|Reggie Bush was a bright spot in a disappointing season, piling up a career-high 1,086 rushing yards in 2011.|
With the 2011 season in the rearview mirror, it's time for NFL.com's annual "Exit Interviews," a chance to review the ups and downs of each team's past season and spin it forward.
2011 in a Nutshell: A fish called Nada. That's been the story for what lately has been a QB-doomed franchise, from 2011 all the way back to 2000 -- the halcyon days of Jay Fiedler. The latest rendition of the Miami Dolphins hinged on the play of Matt Moore after the underwhelming Chad Henne went down with an injury.
While Moore was better than decent, the quarterback play still was not good enough to compensate for the remainder of the club, which was mediocre on offense while being up and down on defense (more like down ... then up). All of which led to a disappointing six-win season in South Florida.
What Went Right: How about Reggie Bush (of all people), who had some big games, particularly in Buffalo when he ran like the lovechild of Thurman Thomas and Joe Cribbs to the tune of 203 yards. Bush laid to rest all the hubbub about his inability to run inside with his first 1,000-yard season. Meanwhile, young backfield-mate Daniel Thomas showed some promise when he was healthy, although his 3.5-yards-per-carry average certainly needs work.
The defense got more than it could handle early in the season, often faltering as the Fins stumbled to an 0-7 start. Then everything turned around. While Moore, Bush and the offense got all the credit, the improved play of the secondary was vital to the team winning four of the next five. In fact, in the nine games following that awful start, Miami's pass defense allowed opposing quarterbacks only 10 touchdown passes and a 70.0 passer rating, while picking off 14 passes.
Miami's own quarterback actually had a decent year. Moore threw 16 touchdowns and nine interceptions with a respectable 87.1 passer rating. He even developed a good connection with Brandon Marshall (1,214 receiving yards), and was stellar in wins over the Chiefs and Bills (twice). The issue is that there just aren't enough of those great performances. Just like every other Miami quarterback since Y2K, the majority of Moore's starts are ... average to just-above-average. Clubs these days need a guy who can win that 34-28 shootout more often than not, especially when said football club is mired in a funk. This team's everlasting search for a long-term answer at the position continues this offseason.
What Went Not So Right: Those first seven games. Patriots TE Aaron Hernandez destroyed Sean Smith in Week 1. Ben Tate and the Foster-less Texans ran right through Miami in Week 2. The Chargers rolled up over 400 yards of offense in Week 4. And then, of course, Miami saw the advent of Tebowmania in the fourth quarter of Week 6. Quarterbacks through the first seven games posted great numbers on the Dolphins defense: 14 touchdowns and a 103.1 passer rating, with just two picks.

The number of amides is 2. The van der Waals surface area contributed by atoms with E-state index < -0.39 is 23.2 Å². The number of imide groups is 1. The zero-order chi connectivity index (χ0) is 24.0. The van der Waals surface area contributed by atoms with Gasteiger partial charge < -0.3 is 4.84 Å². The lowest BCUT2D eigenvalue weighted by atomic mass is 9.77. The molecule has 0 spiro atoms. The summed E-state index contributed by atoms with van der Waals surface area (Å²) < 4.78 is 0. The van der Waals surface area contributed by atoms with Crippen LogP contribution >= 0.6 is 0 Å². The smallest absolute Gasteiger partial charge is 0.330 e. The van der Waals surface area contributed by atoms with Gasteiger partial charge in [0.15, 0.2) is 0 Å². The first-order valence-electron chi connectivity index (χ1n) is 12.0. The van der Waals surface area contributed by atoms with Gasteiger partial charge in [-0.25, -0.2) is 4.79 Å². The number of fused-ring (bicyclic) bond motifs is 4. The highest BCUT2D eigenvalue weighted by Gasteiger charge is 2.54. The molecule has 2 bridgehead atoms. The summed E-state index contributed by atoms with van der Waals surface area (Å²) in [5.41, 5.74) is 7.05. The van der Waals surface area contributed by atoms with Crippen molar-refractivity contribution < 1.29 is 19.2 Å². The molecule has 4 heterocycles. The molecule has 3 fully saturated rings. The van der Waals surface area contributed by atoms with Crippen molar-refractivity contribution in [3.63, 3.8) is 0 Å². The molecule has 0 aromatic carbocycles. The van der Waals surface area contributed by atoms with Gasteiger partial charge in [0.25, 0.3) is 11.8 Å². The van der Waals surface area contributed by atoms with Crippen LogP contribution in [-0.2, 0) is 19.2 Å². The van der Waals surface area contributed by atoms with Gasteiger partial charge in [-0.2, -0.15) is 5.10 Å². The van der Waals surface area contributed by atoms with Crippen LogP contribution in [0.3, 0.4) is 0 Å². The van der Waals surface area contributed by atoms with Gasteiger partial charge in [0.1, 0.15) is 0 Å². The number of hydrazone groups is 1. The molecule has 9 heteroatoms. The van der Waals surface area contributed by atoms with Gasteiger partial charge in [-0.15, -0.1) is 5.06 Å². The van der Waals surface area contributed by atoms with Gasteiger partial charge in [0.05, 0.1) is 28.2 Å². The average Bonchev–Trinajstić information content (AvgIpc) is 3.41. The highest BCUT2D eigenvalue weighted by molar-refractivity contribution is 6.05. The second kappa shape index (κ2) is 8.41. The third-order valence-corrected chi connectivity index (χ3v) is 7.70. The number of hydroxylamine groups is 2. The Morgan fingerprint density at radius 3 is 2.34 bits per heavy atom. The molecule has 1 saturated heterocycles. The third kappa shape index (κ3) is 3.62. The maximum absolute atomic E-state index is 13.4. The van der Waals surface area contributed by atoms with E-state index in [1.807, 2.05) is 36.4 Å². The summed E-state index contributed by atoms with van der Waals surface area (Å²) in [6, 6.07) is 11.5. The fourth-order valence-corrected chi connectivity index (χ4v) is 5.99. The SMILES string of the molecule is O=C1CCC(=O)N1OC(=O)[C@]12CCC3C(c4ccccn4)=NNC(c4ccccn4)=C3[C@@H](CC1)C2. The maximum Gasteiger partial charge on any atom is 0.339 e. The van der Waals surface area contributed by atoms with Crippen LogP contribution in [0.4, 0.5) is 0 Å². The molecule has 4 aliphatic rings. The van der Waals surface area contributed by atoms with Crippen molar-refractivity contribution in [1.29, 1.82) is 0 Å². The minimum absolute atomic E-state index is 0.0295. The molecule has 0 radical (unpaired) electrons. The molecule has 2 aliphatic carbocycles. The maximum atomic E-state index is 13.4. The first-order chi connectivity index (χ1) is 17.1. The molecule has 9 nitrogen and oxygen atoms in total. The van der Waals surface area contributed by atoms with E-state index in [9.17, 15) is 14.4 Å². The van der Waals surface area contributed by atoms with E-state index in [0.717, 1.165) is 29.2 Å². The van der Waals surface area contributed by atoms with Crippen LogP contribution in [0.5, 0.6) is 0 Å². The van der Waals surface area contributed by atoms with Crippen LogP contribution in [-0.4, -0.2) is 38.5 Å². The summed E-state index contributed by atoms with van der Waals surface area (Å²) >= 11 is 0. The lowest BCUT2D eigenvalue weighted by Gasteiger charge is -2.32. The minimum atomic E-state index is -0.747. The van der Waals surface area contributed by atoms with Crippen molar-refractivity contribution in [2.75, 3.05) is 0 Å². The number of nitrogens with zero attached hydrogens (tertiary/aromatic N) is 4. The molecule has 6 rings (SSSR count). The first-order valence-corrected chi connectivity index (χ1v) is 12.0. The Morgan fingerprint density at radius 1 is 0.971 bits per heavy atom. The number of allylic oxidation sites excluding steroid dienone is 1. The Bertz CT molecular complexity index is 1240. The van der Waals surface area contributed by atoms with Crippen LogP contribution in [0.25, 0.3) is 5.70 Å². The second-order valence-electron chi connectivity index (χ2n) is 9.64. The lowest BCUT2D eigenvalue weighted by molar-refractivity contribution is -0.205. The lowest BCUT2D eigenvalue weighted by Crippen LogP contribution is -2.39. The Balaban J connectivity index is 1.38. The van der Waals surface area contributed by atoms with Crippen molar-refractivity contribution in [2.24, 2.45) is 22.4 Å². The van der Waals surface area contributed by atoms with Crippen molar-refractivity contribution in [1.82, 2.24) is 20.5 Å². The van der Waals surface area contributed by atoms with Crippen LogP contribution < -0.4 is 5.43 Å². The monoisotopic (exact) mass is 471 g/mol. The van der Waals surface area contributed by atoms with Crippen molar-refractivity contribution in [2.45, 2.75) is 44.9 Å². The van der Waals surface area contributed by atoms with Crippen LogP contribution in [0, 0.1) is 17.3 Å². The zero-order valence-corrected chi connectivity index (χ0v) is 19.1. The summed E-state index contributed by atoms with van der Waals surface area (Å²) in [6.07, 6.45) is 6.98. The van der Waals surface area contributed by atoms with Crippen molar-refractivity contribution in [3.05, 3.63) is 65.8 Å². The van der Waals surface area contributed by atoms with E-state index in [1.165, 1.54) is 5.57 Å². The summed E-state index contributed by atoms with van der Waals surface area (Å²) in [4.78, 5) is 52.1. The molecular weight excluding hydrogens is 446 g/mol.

Maybe the lack of a minicamps and OTAs really hurt Miami, as a secondary's job description entails communication and continuity. In fact, passing numbers were up all across the NFL early in 2011, but the Dolphins paid for it the most.
Chad Henne (who might be done in Miami) tried to keep up with opposing passers, but was knocked out for the season in early October with an injury to his non-throwing shoulder. Moore played admirably, but overall the passing game finished 23rd in the NFL, hampering an offense that scored just 20.6 points per game. It's tough to compete in a division where the first place team averaged 32.1.
Offseason Crystal Ball: To 4-3, or not to 4-3, that is the question. The Dolphins have indicated they will play without a primary defensive scheme under new defensive coordinator Kevin Coyle. Let's wait until we see what personnel the Dolphins acquire in April before making any judgments.
Of course, mix and matching on defense is just one section of the giant Rubik's Cube that faces new coach Joe Philbin. The starting quarterback will likely be gone or a backup, as both Matt Flynn (who played under Philbin in Green Bay) and Peyton Manning (attractive to an ownership with means and motivation) are strong candidates to erase the memory of Fiedler, Brian Griese, Joey Harrington, Daunte Culpepper, Cleo Lemon and Henne. The whole offensive system should change from the one-yard-and-a-cloud-of-dust approach this team had for much of the Tony Sparano era.
Much of the personnel will change or get benched. Jason Taylor is gone, Paul Soliai is likely gone, the right tackle position will probably see a new body and Koa Misi may be without a position to play in the new defense. And Miami hopes to have an influx of talent somewhere in the passing game. (Jermichael Finley would be nice, but he'll probably get franchised by the Packers.)
Such is life with a new head coach. Philbin will need time, but with Flynn or Manning under center, as well as the between-the-tackles version of Bush and some new talent in the receiving corps, this could be a completely different team in September.
Team Needs and Draft: So much of April's draft depends on what this team does in free agency. If owner Stephen Ross breaks the bank to acquire Flynn or Manning, then getting an attractive receiver in free agency is not likely. In fact, the Dolphins might have to settle for a guy like Harry Douglas, or use an early-round pick to address the need. Grabbing Stanford tight end Coby Fleener in the second round is a possibility.
I see Miami getting a shiny new right tackle in the first round, then hitting the defensive line sometime after that. Safety might be a target if the Dolphins don't sign a free agent like Reggie Nelson, Tyvon Branch or Dashon Goldson. Again, it depends on how much of their available cap space is spent on a quarterback.
Follow Elliot Harrison on Twitter @Harrison_NFL